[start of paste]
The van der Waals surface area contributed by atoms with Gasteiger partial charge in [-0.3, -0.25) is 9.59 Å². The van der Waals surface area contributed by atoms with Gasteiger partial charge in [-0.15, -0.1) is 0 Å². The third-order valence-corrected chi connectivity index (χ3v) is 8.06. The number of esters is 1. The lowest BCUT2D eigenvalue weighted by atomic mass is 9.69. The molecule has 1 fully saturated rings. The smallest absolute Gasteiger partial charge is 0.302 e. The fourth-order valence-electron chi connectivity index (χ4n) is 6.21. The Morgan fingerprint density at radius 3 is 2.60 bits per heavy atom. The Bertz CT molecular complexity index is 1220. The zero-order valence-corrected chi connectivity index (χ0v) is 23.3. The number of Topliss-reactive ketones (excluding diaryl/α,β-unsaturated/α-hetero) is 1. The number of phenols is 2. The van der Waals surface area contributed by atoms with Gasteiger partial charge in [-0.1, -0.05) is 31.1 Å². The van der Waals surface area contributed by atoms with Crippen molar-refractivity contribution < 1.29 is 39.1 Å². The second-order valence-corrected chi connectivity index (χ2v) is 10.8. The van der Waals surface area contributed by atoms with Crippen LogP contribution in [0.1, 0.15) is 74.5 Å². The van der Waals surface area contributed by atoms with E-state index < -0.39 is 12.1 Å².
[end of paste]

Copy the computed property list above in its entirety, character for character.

The van der Waals surface area contributed by atoms with Gasteiger partial charge in [-0.3, -0.25) is 9.59 Å². The van der Waals surface area contributed by atoms with Gasteiger partial charge in [-0.15, -0.1) is 0 Å². The third-order valence-corrected chi connectivity index (χ3v) is 8.06. The number of esters is 1. The lowest BCUT2D eigenvalue weighted by atomic mass is 9.69. The molecule has 1 fully saturated rings. The smallest absolute Gasteiger partial charge is 0.302 e. The fourth-order valence-electron chi connectivity index (χ4n) is 6.21. The Morgan fingerprint density at radius 3 is 2.60 bits per heavy atom. The Bertz CT molecular complexity index is 1220. The zero-order valence-corrected chi connectivity index (χ0v) is 23.3. The number of Topliss-reactive ketones (excluding diaryl/α,β-unsaturated/α-hetero) is 1. The number of phenols is 2. The van der Waals surface area contributed by atoms with Gasteiger partial charge in [-0.1, -0.05) is 31.1 Å². The van der Waals surface area contributed by atoms with Crippen molar-refractivity contribution < 1.29 is 39.1 Å². The second-order valence-corrected chi connectivity index (χ2v) is 10.8. The van der Waals surface area contributed by atoms with Crippen LogP contribution in [0.1, 0.15) is 74.5 Å². The van der Waals surface area contributed by atoms with E-state index < -0.39 is 12.1 Å².